Tifton Grapevine
As some Georgians continue to shelter in place because of the novel coronavirus and schools remained closed all spring, it's instructive to remember that this is not the first time that Tiftonites have faced such restrictions .

The Spanish Flu pandemic 102 years ago also touched South Georgia . The 1918 influenza pandemic , caused by an H1N1 virus, was the most severe pandemic of the 20th century and swept around the world causing about 50 million deaths worldwide and approximately 675,000 deaths in the United States.

Georgia was hit most severely in the autumn of 1918 . The flu surfaced in the Peach State during October in Augusta . From there it spread across Georgia.

On Oct. 18, 1918 , Tifton Mayor H.H. Hargrett ordered that all schools, churches , theaters and "all places of public gathering" be closed "until the danger of influenza passes ."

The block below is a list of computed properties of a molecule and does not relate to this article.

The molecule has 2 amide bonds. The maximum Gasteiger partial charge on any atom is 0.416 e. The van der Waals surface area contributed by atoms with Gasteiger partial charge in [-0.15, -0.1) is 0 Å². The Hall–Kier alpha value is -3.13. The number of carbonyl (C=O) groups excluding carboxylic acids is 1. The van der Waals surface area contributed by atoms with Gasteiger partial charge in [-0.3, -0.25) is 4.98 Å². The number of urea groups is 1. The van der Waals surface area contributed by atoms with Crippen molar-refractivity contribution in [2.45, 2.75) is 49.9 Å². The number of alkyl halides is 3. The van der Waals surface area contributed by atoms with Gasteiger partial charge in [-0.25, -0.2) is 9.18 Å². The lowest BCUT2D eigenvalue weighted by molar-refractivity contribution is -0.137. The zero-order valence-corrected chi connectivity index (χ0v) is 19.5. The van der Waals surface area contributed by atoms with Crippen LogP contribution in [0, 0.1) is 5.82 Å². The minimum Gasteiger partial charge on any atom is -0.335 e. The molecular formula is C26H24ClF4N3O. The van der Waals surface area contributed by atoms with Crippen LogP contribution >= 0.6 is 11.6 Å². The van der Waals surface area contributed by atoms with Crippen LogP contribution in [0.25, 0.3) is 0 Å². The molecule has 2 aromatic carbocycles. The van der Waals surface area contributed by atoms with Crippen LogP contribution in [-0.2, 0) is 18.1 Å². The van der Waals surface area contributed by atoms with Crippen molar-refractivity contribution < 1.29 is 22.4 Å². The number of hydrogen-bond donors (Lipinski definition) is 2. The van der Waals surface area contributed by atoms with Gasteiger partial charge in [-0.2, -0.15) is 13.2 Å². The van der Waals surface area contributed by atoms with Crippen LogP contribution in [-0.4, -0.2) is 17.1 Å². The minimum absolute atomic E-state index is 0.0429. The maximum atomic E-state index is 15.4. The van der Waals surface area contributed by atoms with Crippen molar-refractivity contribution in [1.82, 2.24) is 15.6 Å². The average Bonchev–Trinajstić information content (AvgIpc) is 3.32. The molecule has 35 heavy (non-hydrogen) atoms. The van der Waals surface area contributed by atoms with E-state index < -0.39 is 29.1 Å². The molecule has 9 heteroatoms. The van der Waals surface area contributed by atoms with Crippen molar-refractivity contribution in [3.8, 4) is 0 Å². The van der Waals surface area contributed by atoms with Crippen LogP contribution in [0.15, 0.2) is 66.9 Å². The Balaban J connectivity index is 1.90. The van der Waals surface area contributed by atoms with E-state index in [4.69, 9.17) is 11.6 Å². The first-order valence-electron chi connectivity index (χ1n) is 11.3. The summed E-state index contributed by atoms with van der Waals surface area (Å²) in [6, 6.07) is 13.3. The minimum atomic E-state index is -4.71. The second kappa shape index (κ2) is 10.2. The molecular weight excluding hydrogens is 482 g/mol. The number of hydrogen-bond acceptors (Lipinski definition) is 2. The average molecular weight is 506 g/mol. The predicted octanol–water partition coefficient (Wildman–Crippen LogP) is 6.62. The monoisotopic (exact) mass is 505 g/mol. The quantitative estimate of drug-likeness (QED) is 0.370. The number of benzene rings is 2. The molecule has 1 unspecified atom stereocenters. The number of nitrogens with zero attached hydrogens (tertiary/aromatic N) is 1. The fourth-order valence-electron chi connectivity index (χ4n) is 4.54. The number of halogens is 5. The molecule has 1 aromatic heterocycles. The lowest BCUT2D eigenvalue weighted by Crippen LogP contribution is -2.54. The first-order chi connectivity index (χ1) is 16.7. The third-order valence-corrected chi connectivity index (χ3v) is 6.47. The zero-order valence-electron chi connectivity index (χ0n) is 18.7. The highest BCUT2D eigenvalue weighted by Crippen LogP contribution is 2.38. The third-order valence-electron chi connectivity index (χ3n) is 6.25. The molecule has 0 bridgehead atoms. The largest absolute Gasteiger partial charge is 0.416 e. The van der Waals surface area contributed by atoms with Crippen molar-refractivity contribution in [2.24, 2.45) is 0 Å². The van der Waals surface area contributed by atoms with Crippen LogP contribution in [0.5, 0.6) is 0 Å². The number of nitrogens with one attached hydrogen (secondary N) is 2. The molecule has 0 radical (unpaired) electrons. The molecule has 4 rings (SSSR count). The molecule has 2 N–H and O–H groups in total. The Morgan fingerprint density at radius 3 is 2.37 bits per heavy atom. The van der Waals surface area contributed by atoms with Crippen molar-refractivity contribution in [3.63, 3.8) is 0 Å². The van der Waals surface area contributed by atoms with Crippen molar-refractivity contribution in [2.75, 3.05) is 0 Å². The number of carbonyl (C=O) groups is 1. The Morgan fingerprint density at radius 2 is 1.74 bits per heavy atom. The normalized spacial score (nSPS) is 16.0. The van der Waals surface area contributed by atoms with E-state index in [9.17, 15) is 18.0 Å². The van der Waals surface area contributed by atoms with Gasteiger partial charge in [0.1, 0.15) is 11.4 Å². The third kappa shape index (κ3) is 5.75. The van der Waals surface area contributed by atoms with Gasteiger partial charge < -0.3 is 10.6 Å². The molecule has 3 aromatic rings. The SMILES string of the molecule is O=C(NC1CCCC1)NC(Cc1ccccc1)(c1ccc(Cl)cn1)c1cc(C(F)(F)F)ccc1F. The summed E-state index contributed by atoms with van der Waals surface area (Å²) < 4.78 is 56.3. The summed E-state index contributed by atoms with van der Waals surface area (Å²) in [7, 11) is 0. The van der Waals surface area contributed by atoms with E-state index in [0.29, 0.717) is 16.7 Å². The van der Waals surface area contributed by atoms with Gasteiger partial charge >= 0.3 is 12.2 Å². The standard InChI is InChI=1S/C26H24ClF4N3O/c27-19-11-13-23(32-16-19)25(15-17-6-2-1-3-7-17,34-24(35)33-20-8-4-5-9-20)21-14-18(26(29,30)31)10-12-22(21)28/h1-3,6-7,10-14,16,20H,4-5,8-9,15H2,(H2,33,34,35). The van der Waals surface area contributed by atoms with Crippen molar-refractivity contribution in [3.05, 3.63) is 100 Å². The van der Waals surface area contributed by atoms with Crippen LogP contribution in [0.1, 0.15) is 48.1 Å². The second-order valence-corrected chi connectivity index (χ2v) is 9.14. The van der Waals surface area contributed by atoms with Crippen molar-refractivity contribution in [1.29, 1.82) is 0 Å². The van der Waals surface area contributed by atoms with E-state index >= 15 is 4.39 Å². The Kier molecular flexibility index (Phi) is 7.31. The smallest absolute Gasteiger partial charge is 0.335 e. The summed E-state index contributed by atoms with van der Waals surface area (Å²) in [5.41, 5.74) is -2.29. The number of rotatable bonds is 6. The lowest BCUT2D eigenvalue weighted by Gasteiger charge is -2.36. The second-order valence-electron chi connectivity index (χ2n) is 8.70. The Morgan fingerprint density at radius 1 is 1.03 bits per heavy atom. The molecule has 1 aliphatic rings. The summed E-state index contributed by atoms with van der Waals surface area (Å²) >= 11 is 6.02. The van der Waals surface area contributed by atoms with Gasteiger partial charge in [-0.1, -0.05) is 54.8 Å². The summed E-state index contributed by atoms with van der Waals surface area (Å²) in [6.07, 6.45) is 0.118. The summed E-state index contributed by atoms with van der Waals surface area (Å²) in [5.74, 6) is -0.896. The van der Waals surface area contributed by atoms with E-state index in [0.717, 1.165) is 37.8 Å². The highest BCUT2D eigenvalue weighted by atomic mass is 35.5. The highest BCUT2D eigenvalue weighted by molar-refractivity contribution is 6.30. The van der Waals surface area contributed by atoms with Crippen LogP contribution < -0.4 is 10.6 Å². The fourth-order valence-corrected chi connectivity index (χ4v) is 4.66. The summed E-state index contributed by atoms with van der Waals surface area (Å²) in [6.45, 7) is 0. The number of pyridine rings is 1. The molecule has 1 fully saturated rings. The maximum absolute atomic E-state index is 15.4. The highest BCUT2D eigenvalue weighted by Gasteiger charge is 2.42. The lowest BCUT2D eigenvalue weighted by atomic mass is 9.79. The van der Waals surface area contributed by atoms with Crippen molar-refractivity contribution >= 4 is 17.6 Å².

After an initial outbreak , flu cases seemed to decline in South Georgia within a couple of weeks , and some restrictions were loosened . But the number of flu cases rose again sharply after Thanksgiving , prompting Tifton City Council on Dec. 6 , to order that the city be "closed tight."

Press dispatches of the day reported that Tifton City Council ordered that, until the new year, all schools are to be closed , " public meetings of all kinds, including moving picture shows , are prohibited , and children under 18 years of age must stay outside of the business section of the city." Adults must " transact their business and go home ."

Everyone was encouraged to wear face masks made of gauze or cheese cloth, to thoroughly wash their hands and to "break the channels of communication,” or what we today call "social distancing."

More than 30,000 Georgians ultimately died from the flu from 1918 through mid 1919 , according to the University of Georgia . While only a handful of Tifton area residents were recorded as dying from the flu during the pandemic , more than 200 people died in Savannah and nearly 900 died in Atlanta . Every county in the state was recorded as having flu-related deaths .